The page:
The Thompson School of Applied Science at UNH will be cutting four programs from its curriculum.
Two-year degrees in horticulture technology, culinary arts and nutrition, civil technology, and integrated agriculture management will not be offered after the 2018-2019 academic year.
All Things Considered Host Peter Biello interviewed UNH horticulture technology student Brooke Wilson about the changes.
(This transcript has been lightly edited.)
Brooke thank you very much for speaking with me.
Thank you for doing the interview.
So why did you choose to study horticulture technology?
Horticulture technology is emphasis in plant production. And I've just ... you know of course, I loved plants and I realized I didn't know as much about them as I wanted to. And even though I had very minimal knowledge on how to grow things, I wanted to, maybe not quite an expert, but wanted to work my way into trying to be an expert.
UNH says it is cutting this and three other two year programs because of "consistently low enrollment." What do you think of this decision overall?
I don't think it is a good decision overall, to be honest, and the numbers are probably dwindling because they haven't really done any marketing on it. So, if students who go to the same university don't even know it exists, that's, to me that's a problem. That means you're not doing enough to share it. And in New England alone there's only a handful of programs similar to this.
So it's also really bizarre that they would be wanting to get rid of it being that they could have - it gives them the opportunity to be the best in New England.
What would you say is the value of a program like the one you're studying in?
The value is the hands-on learning that we get from day one. We are you know in the mess, you know, working with plants and you know going out on field trips, whether they're on campus or off campus, meeting people in the industry, pretty much from day one, whereas I know a lot of people who have chosen a more academic path, maybe with the four year program, a lot of them don't even get to have any of that kind of experience until their last two years. We're going to be coming out of this program with the skill set to be able to go get an actual, not just a job, but a career in something that is, you know, well-paying.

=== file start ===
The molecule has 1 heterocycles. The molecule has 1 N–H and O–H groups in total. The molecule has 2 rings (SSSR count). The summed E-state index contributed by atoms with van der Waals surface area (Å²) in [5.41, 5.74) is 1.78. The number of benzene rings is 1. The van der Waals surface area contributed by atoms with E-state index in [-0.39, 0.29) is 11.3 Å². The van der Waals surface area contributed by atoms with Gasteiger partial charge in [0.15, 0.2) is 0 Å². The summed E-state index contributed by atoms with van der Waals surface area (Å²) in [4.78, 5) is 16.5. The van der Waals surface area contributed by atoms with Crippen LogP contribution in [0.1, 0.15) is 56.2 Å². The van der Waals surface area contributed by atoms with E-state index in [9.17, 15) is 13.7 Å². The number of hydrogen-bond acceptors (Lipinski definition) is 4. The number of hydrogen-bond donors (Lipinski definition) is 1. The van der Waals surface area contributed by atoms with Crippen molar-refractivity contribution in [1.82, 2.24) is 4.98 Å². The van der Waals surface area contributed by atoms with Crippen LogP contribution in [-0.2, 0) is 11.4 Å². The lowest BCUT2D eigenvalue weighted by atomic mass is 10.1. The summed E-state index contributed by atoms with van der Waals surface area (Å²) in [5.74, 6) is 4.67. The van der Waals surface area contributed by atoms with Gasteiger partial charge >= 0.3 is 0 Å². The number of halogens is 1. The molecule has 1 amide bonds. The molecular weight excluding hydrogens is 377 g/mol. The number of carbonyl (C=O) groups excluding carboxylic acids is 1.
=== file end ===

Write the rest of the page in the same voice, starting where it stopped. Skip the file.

What are some of the job opportunities available to students who graduate with a two-year degree in horticulture technology?
The majority of the people, I'd say, either a lot of people want to start their own business, to start greenhouses or landscape company, or else they want a higher position, a little bit higher up than a laborer, in some sort of a greenhouse or wholesale. I know there are people interested in putting their foot into the cannabis industry. We have some students that they say that is their goal when they get out, is to be a grower or to work for someone who is growing cannabis. People can be florists. They can work at farms.
What do you think the university is going to lose when these programs go away?
Oh gosh. Well, one thing they're going to lose is a ready work force. In the state of New Hampshire, as far as their agricultural industry goes, at any given time it's usually greenhouse crops, nursery production or dairy. And both of those together account for two thirds of agriculture as an industry in New Hampshire. So they'd be losing those people, you know ready to get into those programs. They'd also be losing some of the programs that the Thompson School has been part of. The hydroponic class in particular has a collaboration with Oyster River School District, where they supply and sell fresh vegetables that they grow. And there's also a collaboration with the community garden in Concord, growing transplants for refugees, and that would be gone. Our plant sales, they do plant camp. I think that's something that will definitely be lost.
Brooke Wilson is a horticulture technology student at UNH. This is one of the four programs not being offered by the university after the next academic year.
And UNH weighed in on the closure of these four programs to say that:
"The market has changed. There is increased competition and availability in price for two-year associates degrees, fewer students in the applicant pool, and a significant increase nationally in the market for short-term credentials. It is important to note that nothing will change for current Thompson School students. The university will continue to provide the same quality and level of support until every student graduates in 2019."